Is There A Bubble? And 3 Practical Tips For Entrepreneur For 2022

2 min read

If you are asking the question then you probably already believe in the answer.

Pitchbook is a company focused on analysis and research in VC, PE and M&A and per their data till the end of Q3 2021, valuations have soared in 2021. Comparing Q1 to Q3 the average has increased almost 75% and it is considerably higher than the median. This implies a few deals have raised at significantly higher numbers, pushing everything up. But even the average has grown by almost 50%, which is higher than the S&P i.e., a benchmark for the overall economy.


Another way to look at this is what law firm Fenwick published in its latest quarterly report around average share price increase aka a proxy for valuation. One conclusion from the graph below is that Q2 2020 was very likely the bottom, triggered by the pandemic. Another conclusion is not only did uprounds recover by Q4 2020, we have far exceeded pre-pandemic levels and those levels have since maintained.

So what does this mean for 2022? At Tau we have been advising our entrepreneurs as such and find they overwhelmingly agree:

1) When to raise?

When (a) the market is doing well and (b) your company is doing well. Still give yourself at least 3 months for starting a typical process to having money in the bank, and having another 3 months of buffer before running out of cash. Raising too much has less obvious downsides than raising too little but it can be insidious – your culture moves away from being lean and everyone gets a bit too comfortable.

2) How to raise?

Pre-emptive rounds become obviously more common in good times, especially from investors who have been tracking you for a while. If you are worried that preemptive leads to worse terms because you haven’t proven yourself out enough, then just negotiate and be willing to walk away. For instance, if you were going to raise in 6 months anyways then you as an entrepreneur have the upper hand in asking for the valuation you would grow into by then.

3) What not to do?

A rise in interest rates, a new covid variant, a geopolitical event on the other side of the world – the bull market can go away any day and nobody can tell you for sure when (especially those who say they can predict it). What remains true is all the usual advice around fundraising, from building long-term relationships with investors to controlling the timing of a fundraise. In particular we have been advising our portfolio to be mindful of insider-led rounds, they may be easier to do but you want to maximize the probability of success by expanding the circle of those vested in your success. Typically that is by having a new external lead, although a smaller existing investor leading works essentially well too. Above all, we advocate avoiding the hype, which is easier said than done. Raising money is not the goal, it’s the means to build a good company, so if you have no way of using the extra cash then simply don’t raise.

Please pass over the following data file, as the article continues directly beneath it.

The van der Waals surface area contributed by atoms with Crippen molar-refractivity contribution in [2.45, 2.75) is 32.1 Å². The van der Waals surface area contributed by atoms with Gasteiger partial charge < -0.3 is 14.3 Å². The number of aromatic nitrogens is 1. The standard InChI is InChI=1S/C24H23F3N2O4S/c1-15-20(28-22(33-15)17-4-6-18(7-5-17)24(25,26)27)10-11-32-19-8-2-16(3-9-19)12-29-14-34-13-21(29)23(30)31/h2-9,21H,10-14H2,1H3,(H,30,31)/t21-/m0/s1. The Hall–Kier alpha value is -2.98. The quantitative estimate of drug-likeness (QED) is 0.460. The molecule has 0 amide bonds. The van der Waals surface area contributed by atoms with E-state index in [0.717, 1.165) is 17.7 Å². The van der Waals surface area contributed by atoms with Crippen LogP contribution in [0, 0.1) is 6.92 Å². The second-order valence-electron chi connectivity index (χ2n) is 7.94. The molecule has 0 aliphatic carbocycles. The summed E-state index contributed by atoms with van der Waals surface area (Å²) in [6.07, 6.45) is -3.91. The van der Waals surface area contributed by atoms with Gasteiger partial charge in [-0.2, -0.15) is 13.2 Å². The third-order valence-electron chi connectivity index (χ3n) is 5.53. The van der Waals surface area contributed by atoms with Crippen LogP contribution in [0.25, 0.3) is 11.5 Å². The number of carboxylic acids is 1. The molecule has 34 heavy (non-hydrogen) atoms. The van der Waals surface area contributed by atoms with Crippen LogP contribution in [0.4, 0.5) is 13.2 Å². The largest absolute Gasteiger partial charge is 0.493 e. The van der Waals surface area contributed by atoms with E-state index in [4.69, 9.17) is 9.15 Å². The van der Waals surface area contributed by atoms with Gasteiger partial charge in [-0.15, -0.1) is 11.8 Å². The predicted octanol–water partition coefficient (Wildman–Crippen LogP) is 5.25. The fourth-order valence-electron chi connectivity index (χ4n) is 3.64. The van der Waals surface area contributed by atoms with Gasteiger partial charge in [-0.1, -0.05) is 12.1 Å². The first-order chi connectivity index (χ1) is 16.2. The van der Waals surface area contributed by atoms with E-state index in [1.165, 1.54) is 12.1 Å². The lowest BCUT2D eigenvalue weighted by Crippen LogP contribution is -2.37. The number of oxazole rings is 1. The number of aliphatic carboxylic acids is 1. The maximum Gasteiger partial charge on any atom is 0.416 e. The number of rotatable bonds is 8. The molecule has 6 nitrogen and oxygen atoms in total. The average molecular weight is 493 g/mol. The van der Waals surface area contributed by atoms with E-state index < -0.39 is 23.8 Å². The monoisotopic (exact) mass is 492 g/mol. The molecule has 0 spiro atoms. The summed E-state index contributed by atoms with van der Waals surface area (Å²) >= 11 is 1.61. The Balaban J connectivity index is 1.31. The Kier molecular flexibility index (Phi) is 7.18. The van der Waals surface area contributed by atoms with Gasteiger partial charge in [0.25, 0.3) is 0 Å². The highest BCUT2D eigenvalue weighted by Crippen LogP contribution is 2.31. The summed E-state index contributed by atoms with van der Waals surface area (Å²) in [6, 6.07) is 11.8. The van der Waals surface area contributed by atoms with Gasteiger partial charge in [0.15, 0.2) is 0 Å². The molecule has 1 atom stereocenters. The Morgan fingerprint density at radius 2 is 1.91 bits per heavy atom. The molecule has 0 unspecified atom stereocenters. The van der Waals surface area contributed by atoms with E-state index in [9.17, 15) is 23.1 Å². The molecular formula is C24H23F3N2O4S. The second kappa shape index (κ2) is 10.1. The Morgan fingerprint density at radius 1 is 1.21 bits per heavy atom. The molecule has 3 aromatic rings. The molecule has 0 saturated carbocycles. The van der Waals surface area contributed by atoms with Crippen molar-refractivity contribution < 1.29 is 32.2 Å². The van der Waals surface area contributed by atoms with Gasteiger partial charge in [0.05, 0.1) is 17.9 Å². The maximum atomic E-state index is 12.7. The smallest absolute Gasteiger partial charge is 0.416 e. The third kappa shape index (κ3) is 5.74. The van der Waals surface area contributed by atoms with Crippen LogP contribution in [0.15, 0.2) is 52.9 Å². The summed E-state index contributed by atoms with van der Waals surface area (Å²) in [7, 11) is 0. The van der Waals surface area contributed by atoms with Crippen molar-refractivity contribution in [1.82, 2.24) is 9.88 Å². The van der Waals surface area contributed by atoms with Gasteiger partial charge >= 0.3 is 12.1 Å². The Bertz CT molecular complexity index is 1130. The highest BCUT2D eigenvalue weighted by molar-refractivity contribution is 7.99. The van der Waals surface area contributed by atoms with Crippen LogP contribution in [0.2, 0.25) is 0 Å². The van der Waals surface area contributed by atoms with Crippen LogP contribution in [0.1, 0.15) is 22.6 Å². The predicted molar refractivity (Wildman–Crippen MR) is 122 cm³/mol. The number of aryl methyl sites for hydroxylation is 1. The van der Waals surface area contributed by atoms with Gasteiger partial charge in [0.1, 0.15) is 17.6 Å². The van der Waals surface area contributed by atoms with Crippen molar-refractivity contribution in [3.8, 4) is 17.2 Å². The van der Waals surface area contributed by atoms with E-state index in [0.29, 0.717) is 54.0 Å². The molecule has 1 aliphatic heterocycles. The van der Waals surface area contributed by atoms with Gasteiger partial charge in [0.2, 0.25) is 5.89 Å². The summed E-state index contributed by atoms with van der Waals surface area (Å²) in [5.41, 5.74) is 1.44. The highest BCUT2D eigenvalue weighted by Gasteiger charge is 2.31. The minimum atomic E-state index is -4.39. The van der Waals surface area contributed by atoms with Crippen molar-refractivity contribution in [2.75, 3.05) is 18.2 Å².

Originally published on “Data Driven Investor,” am happy to syndicate on other platforms. I am the Managing Partner and Cofounder of Tau Ventures with 20 years in Silicon Valley across corporates, own startup, and VC funds. These are purposely short articles focused on practical insights (I call it gl;dr — good length; did read). Many of my writings are at https://www.linkedin.com/in/amgarg/detail/recent-activity/posts and I would be stoked if they get people interested enough in a topic to explore in further depth. If this article had useful insights for you comment away and/or give a like on the article and on the Tau Ventures’ LinkedIn page, with due thanks for supporting our work. All opinions expressed here are my own.

Amit Garg I have been in Silicon Valley for 20 years -- at Samsung NEXT Ventures, running my own startup (as of May 2019 a series D that has raised $120M and valued at $450M), at Norwest Ventures, and doing product and analytics at Google. My academic training is BS in computer science and MS in biomedical informatics, both from Stanford, and MBA from Harvard. I speak natively 3 languages, live carbon-neutral, am a 70.3 Ironman finisher, and have built a hospital in rural India serving 100,000 people.

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